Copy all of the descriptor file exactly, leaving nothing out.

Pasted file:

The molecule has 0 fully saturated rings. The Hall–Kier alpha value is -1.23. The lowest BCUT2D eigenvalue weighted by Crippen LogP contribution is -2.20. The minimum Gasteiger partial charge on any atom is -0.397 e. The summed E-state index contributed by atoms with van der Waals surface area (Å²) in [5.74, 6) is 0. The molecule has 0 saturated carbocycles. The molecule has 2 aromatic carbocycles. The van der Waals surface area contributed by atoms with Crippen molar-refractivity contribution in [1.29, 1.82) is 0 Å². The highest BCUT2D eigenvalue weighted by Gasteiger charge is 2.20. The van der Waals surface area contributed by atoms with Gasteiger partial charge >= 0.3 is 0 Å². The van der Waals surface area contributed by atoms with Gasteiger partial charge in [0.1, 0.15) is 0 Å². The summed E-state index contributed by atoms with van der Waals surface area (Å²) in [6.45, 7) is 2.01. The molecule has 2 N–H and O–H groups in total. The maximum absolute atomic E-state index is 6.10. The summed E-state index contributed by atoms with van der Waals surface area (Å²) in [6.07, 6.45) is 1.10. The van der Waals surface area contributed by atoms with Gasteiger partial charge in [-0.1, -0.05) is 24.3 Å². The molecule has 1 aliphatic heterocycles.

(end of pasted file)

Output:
The molecule has 0 fully saturated rings. The Hall–Kier alpha value is -1.23. The lowest BCUT2D eigenvalue weighted by Crippen LogP contribution is -2.20. The minimum Gasteiger partial charge on any atom is -0.397 e. The summed E-state index contributed by atoms with van der Waals surface area (Å²) in [5.74, 6) is 0. The molecule has 0 saturated carbocycles. The molecule has 2 aromatic carbocycles. The van der Waals surface area contributed by atoms with Crippen molar-refractivity contribution in [1.29, 1.82) is 0 Å². The highest BCUT2D eigenvalue weighted by Gasteiger charge is 2.20. The van der Waals surface area contributed by atoms with Gasteiger partial charge >= 0.3 is 0 Å². The van der Waals surface area contributed by atoms with Gasteiger partial charge in [0.1, 0.15) is 0 Å². The summed E-state index contributed by atoms with van der Waals surface area (Å²) in [6.45, 7) is 2.01. The molecule has 2 N–H and O–H groups in total. The maximum absolute atomic E-state index is 6.10. The summed E-state index contributed by atoms with van der Waals surface area (Å²) in [6.07, 6.45) is 1.10. The van der Waals surface area contributed by atoms with Gasteiger partial charge in [-0.1, -0.05) is 24.3 Å². The molecule has 1 aliphatic heterocycles.